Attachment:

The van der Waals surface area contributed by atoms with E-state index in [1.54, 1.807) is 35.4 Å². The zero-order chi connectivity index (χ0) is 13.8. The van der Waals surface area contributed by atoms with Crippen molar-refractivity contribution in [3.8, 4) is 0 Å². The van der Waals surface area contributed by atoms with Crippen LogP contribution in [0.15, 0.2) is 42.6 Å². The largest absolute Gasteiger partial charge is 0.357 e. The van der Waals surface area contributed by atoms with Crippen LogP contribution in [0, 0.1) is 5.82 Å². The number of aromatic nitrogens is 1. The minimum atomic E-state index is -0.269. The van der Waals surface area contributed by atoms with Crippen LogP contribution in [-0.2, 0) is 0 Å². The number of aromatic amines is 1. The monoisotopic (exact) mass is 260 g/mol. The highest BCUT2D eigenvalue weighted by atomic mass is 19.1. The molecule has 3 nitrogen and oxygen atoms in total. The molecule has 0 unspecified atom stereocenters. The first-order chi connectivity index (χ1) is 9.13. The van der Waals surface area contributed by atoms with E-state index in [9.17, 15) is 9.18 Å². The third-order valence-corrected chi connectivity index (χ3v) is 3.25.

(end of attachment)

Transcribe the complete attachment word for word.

The van der Waals surface area contributed by atoms with E-state index in [1.54, 1.807) is 35.4 Å². The zero-order chi connectivity index (χ0) is 13.8. The van der Waals surface area contributed by atoms with Crippen molar-refractivity contribution in [3.8, 4) is 0 Å². The van der Waals surface area contributed by atoms with Crippen LogP contribution in [0.15, 0.2) is 42.6 Å². The largest absolute Gasteiger partial charge is 0.357 e. The van der Waals surface area contributed by atoms with Crippen LogP contribution in [0, 0.1) is 5.82 Å². The number of aromatic nitrogens is 1. The minimum atomic E-state index is -0.269. The van der Waals surface area contributed by atoms with Crippen LogP contribution in [-0.2, 0) is 0 Å². The number of aromatic amines is 1. The monoisotopic (exact) mass is 260 g/mol. The highest BCUT2D eigenvalue weighted by atomic mass is 19.1. The molecule has 3 nitrogen and oxygen atoms in total. The molecule has 0 unspecified atom stereocenters. The first-order chi connectivity index (χ1) is 9.13. The van der Waals surface area contributed by atoms with E-state index in [9.17, 15) is 9.18 Å². The third-order valence-corrected chi connectivity index (χ3v) is 3.25.